“Heart attack,” he said.  But he said it with emotion, and as if something clicked,  I saw the emotional gap closing.

That is the goal of presentation…to close the emotional gap.

I write about this a lot in my new book, but I wanted to share this story with you because it clearly illustrates the distinction between motivation vs. education.

Dentistry doesn’t do the public any great favors by overemphasizing cosmetics…we can actually devalue dentistry by focusing on things that are superficial for many people.

Science tells us that when we give examples of other people, our brains don’t get the connection.  The gap stays open because our brains see the other as a stranger.  Our job is to get so close that the patient actually visualizes what will happen to him in the future.  Difficult to do?  Yes, but we can do it with morphing software which will eventually be available, but we can also do it with surrogates like our parents.

When we close the emotional gap we also swing the cost-benefit ratio way in favor of the benefit side.

Leadership skills and presentation skills are what will make the most successful and effective dentists of the future…I have always contended that and that is why I have devoted this blog and TAOofDentistry.com to those ends.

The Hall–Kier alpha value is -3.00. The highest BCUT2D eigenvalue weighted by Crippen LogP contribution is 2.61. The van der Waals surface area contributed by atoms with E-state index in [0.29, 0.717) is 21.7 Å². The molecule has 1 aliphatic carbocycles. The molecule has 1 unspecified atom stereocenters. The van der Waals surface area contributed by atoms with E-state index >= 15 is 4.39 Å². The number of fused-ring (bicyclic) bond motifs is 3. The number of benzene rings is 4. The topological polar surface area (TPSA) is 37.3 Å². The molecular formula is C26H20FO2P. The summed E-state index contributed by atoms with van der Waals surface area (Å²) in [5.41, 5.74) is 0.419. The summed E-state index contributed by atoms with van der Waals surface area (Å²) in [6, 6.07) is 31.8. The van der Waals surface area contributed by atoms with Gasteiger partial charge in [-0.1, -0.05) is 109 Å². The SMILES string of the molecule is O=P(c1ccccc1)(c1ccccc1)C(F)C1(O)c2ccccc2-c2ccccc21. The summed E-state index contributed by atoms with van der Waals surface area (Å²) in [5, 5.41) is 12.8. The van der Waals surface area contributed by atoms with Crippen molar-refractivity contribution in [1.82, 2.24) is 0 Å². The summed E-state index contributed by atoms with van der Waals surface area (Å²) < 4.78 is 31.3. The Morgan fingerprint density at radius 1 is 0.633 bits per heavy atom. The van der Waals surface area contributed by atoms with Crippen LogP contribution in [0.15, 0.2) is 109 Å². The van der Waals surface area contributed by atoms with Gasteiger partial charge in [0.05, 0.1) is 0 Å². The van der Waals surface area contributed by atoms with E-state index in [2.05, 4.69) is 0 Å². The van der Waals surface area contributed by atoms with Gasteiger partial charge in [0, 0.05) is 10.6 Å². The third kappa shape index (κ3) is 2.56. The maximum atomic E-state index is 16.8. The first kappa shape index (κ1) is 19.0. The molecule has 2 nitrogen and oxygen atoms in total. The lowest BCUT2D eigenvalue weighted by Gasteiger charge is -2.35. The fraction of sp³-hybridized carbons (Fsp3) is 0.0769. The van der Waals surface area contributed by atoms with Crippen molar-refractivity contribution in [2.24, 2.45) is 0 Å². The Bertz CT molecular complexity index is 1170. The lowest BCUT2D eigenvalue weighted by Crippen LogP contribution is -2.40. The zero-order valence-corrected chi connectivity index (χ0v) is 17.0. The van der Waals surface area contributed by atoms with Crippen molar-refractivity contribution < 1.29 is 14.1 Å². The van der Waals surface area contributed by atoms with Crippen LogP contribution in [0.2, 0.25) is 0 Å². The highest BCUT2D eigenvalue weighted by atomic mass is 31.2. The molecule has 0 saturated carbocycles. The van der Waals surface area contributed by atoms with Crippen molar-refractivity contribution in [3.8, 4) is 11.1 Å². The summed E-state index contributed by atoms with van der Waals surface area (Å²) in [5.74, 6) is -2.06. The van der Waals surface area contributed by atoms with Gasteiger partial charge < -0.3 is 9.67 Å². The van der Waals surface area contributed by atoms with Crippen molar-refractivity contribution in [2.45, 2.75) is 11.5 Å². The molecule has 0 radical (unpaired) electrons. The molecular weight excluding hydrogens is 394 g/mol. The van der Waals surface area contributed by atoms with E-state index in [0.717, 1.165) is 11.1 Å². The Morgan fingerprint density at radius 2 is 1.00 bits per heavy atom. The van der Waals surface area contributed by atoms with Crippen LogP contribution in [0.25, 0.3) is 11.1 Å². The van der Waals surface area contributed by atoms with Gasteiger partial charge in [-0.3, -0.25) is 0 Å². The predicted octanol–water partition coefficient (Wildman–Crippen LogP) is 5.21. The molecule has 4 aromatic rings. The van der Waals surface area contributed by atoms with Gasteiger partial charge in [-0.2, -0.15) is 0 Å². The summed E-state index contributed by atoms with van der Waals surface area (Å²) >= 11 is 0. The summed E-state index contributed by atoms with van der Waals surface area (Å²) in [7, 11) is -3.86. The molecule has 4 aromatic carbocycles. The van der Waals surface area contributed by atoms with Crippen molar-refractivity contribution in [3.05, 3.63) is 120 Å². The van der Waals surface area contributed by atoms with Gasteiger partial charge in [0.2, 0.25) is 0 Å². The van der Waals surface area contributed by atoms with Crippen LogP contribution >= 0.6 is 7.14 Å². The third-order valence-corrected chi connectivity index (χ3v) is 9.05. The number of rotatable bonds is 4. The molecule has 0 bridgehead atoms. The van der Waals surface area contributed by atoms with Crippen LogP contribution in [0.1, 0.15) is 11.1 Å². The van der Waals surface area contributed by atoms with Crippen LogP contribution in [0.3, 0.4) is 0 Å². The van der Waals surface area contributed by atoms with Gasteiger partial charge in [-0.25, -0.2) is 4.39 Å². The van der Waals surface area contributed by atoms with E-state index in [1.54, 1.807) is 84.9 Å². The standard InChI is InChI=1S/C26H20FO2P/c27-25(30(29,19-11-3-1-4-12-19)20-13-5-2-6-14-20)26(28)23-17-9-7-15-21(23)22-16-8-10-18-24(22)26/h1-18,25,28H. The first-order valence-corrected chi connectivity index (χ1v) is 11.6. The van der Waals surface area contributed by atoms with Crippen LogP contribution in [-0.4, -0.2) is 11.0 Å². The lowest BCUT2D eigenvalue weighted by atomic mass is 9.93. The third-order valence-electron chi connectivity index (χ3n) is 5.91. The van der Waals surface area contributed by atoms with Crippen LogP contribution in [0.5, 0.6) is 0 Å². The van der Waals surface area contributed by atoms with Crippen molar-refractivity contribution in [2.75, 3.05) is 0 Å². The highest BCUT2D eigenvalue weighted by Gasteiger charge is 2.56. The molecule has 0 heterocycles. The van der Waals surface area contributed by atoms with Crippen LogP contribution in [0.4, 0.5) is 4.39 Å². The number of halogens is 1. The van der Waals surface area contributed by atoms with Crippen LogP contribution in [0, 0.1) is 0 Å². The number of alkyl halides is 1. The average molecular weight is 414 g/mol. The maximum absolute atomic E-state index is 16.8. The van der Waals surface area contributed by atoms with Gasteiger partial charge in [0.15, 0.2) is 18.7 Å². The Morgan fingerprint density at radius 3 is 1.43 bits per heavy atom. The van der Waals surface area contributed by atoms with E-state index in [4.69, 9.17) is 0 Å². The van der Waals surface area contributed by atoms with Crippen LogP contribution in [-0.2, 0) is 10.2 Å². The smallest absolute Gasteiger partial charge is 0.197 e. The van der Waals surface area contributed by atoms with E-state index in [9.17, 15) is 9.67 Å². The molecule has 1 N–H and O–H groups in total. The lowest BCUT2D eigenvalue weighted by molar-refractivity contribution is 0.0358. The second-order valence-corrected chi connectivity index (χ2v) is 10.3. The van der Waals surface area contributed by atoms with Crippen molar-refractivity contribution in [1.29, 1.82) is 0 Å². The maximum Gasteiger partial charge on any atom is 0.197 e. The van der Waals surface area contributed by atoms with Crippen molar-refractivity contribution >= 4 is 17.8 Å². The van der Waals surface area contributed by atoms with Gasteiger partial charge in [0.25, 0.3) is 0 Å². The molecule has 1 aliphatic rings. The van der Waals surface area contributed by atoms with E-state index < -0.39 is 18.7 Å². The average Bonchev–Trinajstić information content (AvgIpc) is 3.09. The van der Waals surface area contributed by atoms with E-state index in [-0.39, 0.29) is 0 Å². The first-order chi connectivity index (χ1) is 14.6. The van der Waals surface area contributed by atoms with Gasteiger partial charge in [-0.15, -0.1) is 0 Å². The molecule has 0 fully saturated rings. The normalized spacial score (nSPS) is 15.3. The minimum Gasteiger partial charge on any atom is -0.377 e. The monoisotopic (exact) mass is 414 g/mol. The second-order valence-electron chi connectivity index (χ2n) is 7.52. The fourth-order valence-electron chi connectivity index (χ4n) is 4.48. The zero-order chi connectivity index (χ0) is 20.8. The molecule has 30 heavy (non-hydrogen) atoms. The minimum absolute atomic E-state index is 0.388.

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Dentistry – A Contact Sport?


 

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I am a follower of the Spear blog.  I recommend visiting it daily.  You never know what topic will appear, from clinical to management issues they really do a nice job.  I comment often.

Today’s post, The Dental Practice Ecosystem really struck a chord with me.  Imtiaz Manji very succinctly describes the nature of the activities in a dental practice.  It took him just one blog post to describe what has taken me years to develop and to write about in my books, The Art(s) of Examination and Case Presentation.

Essentially this is what he says:

But there is a simple, universal internal logic that drives success in any practice. It’s what I call a dental practice ecosystem and it goes like this:

 

  • You can only collect what you produce. 

  • You can only produce what’s in the schedule.

  • You can only schedule what patients accept. 

  • You can only get acceptance on what you present.

  • You can only present what you diagnose and treatment plan.

  • You can only diagnose what you have learned to see.

From the bottom up this is what my books describe.  More importantly his description, to me, is like asking someone to define football, and they tell you essentially it is blocking and tackling.  Win the game at the line of scrimmage and you win the game.